Most Americans want Congress to override the veto, but they won’tPosted by Josh Taylor / March 19, 2019
Following a House vote to override Trump’s national emergency proclamation, twelve Senate Republicans broke ranks and also voted against the proclamation in a 59-41 vote. This Politico article details which Republicans voted to override the national emergency. The vote sets Trump up for the first veto of his presidency.
Trump almost immediately tweeted his intent to veto: “I look forward to VETOING the just passed Democrat inspired Resolution which would OPEN BORDERS while increasing Crime, Drugs, and Trafficking in our Country. I thank all of the Strong Republicans who voted to support Border Security and our desperately needed WALL!” True to his threat, he vetoed the bill.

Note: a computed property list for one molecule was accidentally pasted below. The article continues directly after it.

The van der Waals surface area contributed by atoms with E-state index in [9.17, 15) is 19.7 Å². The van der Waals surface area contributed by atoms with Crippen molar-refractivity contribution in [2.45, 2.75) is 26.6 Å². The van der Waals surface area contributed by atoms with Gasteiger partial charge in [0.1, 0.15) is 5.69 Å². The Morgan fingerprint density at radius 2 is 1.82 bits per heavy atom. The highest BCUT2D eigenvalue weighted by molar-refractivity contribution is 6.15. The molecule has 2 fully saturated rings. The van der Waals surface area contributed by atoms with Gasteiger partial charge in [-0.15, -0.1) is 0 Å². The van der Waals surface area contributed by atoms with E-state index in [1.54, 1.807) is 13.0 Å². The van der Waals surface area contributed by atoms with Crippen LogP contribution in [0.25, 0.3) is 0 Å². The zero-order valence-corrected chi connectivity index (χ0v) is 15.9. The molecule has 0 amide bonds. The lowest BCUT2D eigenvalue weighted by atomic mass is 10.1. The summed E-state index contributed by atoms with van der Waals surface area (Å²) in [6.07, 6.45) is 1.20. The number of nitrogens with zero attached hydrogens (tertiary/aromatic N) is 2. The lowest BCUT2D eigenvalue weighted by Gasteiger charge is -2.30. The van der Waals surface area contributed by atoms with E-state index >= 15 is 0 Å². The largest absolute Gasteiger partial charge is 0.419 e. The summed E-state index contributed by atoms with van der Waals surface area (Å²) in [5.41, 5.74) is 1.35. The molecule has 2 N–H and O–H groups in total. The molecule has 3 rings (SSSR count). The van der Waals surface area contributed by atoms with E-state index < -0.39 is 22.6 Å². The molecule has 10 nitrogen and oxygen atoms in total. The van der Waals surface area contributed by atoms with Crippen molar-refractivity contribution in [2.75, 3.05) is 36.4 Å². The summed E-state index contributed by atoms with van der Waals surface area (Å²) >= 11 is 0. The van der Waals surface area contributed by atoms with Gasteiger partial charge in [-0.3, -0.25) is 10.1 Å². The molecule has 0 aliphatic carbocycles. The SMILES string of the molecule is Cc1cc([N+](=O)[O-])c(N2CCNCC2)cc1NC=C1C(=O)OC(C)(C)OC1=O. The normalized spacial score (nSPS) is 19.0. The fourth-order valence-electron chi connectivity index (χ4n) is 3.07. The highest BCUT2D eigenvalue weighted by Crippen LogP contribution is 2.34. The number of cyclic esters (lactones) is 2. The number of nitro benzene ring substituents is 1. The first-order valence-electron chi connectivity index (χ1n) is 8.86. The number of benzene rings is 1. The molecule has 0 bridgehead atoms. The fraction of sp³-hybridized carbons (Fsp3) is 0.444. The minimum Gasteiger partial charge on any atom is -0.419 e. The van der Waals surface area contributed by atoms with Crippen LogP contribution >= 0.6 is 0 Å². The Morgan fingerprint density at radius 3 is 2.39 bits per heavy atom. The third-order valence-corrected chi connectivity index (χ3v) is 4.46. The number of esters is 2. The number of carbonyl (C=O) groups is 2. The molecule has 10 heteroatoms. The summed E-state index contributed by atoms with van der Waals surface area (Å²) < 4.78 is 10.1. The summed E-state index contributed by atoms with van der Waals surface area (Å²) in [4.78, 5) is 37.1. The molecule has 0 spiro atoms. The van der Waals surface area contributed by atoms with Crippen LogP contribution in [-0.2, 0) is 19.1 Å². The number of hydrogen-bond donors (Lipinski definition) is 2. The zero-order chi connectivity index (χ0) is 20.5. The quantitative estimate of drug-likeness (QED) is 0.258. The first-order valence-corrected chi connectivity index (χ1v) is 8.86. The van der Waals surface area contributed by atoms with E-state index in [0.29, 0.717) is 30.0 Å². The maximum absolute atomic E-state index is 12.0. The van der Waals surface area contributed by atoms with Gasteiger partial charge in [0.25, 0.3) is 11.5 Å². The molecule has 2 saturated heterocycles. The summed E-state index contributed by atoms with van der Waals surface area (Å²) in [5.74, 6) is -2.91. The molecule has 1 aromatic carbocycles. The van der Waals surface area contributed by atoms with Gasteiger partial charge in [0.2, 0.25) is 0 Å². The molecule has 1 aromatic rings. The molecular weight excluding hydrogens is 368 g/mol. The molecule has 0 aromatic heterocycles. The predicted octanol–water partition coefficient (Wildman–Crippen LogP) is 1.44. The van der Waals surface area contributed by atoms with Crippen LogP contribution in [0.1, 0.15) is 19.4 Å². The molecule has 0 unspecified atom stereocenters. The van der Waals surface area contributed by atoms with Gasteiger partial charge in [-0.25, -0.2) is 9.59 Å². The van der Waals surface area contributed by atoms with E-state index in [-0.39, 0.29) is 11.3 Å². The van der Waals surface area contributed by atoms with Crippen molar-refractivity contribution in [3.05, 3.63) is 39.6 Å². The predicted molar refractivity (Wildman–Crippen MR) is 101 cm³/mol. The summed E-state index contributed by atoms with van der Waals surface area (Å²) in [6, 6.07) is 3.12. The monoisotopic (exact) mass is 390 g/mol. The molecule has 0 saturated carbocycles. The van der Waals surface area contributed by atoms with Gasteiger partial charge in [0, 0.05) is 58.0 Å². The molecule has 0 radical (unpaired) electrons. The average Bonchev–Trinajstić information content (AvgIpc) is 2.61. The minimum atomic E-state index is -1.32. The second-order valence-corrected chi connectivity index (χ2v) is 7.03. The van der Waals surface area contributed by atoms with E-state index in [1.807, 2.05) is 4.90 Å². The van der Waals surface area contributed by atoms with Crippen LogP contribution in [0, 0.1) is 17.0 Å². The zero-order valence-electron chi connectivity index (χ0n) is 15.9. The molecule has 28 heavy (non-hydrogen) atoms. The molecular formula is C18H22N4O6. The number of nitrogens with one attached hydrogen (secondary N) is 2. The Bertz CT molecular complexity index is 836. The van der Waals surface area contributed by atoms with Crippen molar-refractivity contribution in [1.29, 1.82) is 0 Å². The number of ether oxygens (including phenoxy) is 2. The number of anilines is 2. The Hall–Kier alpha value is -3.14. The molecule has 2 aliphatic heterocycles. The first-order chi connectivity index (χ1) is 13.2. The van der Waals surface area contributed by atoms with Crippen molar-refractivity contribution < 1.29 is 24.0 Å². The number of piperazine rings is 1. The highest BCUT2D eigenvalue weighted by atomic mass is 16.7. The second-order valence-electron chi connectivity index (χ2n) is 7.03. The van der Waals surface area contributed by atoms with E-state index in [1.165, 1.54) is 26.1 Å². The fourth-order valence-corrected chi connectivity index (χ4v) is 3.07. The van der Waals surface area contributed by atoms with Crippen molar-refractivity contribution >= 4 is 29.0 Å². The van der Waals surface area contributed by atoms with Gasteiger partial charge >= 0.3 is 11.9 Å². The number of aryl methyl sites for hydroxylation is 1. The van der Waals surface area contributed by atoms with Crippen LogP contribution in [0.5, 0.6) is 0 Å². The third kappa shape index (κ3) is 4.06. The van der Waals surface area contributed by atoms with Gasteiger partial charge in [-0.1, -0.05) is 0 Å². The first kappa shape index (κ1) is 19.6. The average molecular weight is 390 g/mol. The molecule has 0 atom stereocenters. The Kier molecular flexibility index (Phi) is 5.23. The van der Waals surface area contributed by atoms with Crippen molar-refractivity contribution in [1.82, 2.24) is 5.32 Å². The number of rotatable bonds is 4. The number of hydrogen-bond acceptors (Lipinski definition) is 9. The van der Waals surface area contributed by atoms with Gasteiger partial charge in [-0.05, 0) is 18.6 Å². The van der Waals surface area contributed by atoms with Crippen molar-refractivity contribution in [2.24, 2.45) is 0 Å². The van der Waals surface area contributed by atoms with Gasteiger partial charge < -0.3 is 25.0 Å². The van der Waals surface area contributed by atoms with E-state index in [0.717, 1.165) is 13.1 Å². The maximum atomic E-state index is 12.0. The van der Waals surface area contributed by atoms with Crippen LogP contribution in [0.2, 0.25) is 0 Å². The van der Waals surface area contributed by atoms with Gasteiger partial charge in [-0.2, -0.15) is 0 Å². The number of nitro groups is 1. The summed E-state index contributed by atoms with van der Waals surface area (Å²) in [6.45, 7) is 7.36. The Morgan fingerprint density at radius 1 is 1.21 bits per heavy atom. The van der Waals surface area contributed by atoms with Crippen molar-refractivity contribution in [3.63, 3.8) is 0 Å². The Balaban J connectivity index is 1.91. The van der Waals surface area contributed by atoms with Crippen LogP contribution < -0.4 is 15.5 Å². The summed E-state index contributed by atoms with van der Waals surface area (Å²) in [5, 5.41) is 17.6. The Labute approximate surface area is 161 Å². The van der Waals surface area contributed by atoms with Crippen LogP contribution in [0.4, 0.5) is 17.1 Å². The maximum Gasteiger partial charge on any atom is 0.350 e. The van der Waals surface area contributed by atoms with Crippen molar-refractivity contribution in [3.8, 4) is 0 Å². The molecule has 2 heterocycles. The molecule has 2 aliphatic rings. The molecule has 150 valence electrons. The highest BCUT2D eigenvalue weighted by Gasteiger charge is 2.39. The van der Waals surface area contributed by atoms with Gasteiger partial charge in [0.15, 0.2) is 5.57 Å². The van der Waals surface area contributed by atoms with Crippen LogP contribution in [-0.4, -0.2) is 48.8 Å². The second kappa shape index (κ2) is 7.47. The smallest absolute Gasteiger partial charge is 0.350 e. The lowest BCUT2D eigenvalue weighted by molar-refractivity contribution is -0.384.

Quick government lesson, for those who need a refresher. When the president vetoes a law, Congress can actually vote to override that veto and enact the law. That’s so that the president doesn’t have too much power. But in order to prevent the Congress from being so powerful that it can continually override presidential vetoes, the Constitution dictates that Congress needs a 2/3 majority vote to override a veto.
So maybe you can see the issue. The Senate only has 59 votes right now––it is highly unlikely that they would get the eight additional votes needed to tip the balance towards an override. This is unfortunate because the majority of Americans actually support the override.